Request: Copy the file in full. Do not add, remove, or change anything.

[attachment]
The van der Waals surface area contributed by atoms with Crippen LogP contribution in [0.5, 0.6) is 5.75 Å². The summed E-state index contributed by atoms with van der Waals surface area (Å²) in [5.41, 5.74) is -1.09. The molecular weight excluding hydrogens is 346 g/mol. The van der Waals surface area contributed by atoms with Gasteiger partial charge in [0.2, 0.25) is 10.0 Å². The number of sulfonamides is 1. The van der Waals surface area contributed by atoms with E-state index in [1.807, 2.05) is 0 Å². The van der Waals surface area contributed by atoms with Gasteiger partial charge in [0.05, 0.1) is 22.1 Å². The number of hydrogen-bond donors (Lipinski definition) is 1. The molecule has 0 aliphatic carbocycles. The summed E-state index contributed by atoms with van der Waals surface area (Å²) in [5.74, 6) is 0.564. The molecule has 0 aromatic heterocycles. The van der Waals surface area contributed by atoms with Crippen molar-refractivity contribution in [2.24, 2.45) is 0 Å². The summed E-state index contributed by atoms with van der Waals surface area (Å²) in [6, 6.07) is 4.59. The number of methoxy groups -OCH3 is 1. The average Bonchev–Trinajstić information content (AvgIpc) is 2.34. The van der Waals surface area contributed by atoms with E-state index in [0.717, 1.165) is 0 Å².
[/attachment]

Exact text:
The van der Waals surface area contributed by atoms with Crippen LogP contribution in [0.5, 0.6) is 5.75 Å². The summed E-state index contributed by atoms with van der Waals surface area (Å²) in [5.41, 5.74) is -1.09. The molecular weight excluding hydrogens is 346 g/mol. The van der Waals surface area contributed by atoms with Gasteiger partial charge in [0.2, 0.25) is 10.0 Å². The number of sulfonamides is 1. The van der Waals surface area contributed by atoms with E-state index in [1.807, 2.05) is 0 Å². The van der Waals surface area contributed by atoms with Gasteiger partial charge in [0.05, 0.1) is 22.1 Å². The number of hydrogen-bond donors (Lipinski definition) is 1. The molecule has 0 aliphatic carbocycles. The summed E-state index contributed by atoms with van der Waals surface area (Å²) in [5.74, 6) is 0.564. The molecule has 0 aromatic heterocycles. The van der Waals surface area contributed by atoms with Crippen molar-refractivity contribution in [2.24, 2.45) is 0 Å². The summed E-state index contributed by atoms with van der Waals surface area (Å²) in [6, 6.07) is 4.59. The number of methoxy groups -OCH3 is 1. The average Bonchev–Trinajstić information content (AvgIpc) is 2.34. The van der Waals surface area contributed by atoms with E-state index in [0.717, 1.165) is 0 Å².